A 14-year-old boy visiting from Missouri died Thursday night after falling from an amusement ride at ICON Park in Orlando, Florida, authorities said Friday.
Orange County Sheriff John W. Mina identified the boy at an afternoon news conference as Tire Sampson.
Mina said the investigation is still in its early stages, but no charges have been filed and investigators are trying to determine how the boy died.
“It seems like a terrible tragedy,” the sheriff said. “Our prayers and thoughts are with the family. We cannot imagine what they are going through.”
The sheriff’s office will conclusively determine whether Sampson’s death was an accident, according to Mina. The state Department of Agriculture and Consumer Services is the agency that will monitor whether ride safety has been compromised, he said.
Based on investigators speaking to witnesses on the ride, park employees and watching videos circulating about the incident, Mina said there was no indication anything was wrong until Sampson don’t fall to death.
A spokesperson for the state’s Department of Agriculture and Consumer Services said its investigation is ongoing and inspectors will be on site Friday. The spokesperson declined to comment further.
Deputies responded to the Orlando Free Fall attraction at ICON Park just after 11 p.m. Thursday after receiving a 911 call, according to the sheriff’s office.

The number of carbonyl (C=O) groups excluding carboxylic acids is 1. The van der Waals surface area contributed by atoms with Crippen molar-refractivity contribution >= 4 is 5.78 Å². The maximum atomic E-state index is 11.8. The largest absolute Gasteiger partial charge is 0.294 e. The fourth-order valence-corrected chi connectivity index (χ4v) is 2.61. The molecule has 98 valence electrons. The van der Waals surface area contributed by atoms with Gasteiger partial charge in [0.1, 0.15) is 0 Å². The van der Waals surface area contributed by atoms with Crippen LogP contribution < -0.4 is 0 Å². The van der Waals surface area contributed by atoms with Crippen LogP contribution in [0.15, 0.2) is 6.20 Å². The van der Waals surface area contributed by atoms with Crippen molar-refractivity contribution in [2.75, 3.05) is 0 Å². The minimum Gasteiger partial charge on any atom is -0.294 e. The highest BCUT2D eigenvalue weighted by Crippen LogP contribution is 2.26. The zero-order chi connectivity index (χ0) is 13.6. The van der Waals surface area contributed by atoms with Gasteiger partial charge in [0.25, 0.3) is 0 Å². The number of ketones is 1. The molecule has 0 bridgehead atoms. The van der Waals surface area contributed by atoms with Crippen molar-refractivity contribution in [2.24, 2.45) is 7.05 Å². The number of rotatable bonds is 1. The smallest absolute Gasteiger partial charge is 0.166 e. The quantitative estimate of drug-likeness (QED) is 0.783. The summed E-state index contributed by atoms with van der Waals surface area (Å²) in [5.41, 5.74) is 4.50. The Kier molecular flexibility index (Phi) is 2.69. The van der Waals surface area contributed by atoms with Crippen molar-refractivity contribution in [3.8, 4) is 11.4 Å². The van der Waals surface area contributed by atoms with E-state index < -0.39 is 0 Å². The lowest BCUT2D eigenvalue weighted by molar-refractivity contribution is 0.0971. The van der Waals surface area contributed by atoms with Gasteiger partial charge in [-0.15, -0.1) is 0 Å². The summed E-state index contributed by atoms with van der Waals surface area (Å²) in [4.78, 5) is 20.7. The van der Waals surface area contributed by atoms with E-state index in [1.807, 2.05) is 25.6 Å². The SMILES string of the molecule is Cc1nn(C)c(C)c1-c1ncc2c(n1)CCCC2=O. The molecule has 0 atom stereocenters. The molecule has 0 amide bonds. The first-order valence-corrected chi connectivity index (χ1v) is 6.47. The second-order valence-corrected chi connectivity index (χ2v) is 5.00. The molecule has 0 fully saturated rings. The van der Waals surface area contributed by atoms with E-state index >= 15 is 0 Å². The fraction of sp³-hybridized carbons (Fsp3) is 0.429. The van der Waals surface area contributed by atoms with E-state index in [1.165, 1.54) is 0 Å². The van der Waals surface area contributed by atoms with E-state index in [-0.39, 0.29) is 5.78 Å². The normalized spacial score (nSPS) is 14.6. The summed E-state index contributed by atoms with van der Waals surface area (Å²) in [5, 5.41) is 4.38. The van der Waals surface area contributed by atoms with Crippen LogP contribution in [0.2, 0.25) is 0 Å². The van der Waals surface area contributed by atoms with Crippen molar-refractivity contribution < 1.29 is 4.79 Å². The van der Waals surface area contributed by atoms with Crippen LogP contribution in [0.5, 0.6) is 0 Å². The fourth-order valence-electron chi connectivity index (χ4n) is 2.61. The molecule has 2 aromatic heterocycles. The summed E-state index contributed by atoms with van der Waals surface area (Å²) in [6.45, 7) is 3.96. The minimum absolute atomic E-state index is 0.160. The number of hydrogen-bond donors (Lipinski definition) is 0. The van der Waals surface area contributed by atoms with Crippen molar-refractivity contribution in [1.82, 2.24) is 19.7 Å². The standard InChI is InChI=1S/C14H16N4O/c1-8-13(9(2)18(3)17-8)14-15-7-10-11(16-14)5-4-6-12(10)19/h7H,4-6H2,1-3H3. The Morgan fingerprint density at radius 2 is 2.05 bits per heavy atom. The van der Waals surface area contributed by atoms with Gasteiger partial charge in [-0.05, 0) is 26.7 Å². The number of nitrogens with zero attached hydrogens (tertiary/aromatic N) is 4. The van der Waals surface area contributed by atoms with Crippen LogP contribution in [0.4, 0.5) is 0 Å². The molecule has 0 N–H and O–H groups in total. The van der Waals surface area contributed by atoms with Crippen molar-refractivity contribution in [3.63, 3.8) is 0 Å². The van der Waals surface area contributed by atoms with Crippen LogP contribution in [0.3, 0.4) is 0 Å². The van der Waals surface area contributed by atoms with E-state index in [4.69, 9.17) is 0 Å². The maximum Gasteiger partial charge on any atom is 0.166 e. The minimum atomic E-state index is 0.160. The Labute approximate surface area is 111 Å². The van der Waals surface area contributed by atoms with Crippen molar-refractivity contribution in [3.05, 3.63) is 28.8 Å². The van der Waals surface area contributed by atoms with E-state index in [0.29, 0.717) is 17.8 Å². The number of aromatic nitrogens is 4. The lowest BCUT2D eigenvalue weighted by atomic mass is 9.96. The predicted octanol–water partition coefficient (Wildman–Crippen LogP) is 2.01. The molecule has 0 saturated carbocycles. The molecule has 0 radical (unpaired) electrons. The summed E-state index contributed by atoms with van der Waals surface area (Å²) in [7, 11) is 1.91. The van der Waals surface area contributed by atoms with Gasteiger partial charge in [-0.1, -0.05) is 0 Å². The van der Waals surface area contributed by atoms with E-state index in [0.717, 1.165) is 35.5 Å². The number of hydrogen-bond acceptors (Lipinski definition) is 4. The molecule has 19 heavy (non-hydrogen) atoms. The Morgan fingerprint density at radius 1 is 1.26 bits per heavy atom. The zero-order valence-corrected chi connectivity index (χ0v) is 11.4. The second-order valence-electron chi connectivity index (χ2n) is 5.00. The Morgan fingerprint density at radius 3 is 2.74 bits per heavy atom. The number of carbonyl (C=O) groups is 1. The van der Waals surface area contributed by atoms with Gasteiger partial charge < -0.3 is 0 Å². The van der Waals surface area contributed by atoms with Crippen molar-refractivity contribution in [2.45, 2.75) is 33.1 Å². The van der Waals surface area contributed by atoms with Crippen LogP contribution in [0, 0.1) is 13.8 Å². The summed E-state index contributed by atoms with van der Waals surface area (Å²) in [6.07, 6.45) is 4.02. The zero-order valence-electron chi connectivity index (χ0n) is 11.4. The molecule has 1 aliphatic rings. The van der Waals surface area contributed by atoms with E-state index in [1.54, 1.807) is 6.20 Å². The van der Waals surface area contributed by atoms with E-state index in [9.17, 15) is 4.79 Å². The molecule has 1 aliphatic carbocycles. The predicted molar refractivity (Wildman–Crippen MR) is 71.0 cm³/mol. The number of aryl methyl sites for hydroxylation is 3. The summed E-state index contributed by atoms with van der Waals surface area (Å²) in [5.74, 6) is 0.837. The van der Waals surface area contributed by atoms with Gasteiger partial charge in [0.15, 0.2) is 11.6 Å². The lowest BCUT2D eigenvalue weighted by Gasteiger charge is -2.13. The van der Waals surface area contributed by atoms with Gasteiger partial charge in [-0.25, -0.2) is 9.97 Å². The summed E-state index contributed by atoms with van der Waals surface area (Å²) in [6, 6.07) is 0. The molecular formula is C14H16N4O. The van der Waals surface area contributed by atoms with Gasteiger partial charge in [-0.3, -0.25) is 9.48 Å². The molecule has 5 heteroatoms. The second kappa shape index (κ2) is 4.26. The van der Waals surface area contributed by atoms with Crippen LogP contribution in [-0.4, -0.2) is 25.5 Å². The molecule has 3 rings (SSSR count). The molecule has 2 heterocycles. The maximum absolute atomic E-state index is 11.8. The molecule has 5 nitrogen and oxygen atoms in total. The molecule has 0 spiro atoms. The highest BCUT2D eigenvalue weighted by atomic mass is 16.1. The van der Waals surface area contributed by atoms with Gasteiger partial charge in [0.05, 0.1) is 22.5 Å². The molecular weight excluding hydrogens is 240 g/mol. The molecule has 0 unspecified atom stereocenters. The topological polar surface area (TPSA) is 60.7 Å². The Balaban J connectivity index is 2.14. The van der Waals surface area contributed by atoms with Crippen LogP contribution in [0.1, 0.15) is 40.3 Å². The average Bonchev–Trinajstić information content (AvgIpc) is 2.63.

“Witnesses on site reported that someone had fallen from the carousel,” the agency said.
The teenager was taken to Orlando Health’s Arnold Palmer Children’s Hospital, where he died of his injuries, officials said.
“Words can’t say how we feel,” said John Stine, director of sales and marketing for the Slingshot Group of Companies, which owns and operates the ride. “Our thoughts are with this young man’s family and that is all we can say at this time.”
Carl Sampson, Tyre’s uncle, said the teenager was in Florida with teammates from his football team. Tire was 6-foot-6 and weighed about 280 pounds in eighth grade, Sampson said.
“He was a really good lad. Really respectable. It was always, ‘No sir. Yes sir. … He had a great future ahead of him. He was very smart.””
Sampson said his nephew was thrilled to be in Florida and was a fan of amusement parks. “It’s hard to believe. He was only 14. It was very tragic for this to happen. He was too young.”
Sampson, who lives in St. Louis and is brother to Tyr’s father, said the boy’s parents were unwell.
According to the ICON Park website, the Orlando Free Fall ride, a freestanding drop tower, is meant to stand 430 feet and can carry up to 30 riders.
“We are operating the ride with all safety precautions in mind,” Stine said, adding that the boy was strapped into a safety harness at the time of the incident.
The ride, which is currently closed, “will open when the time is right,” he said.
The park did not respond to a request for comment from NBC News.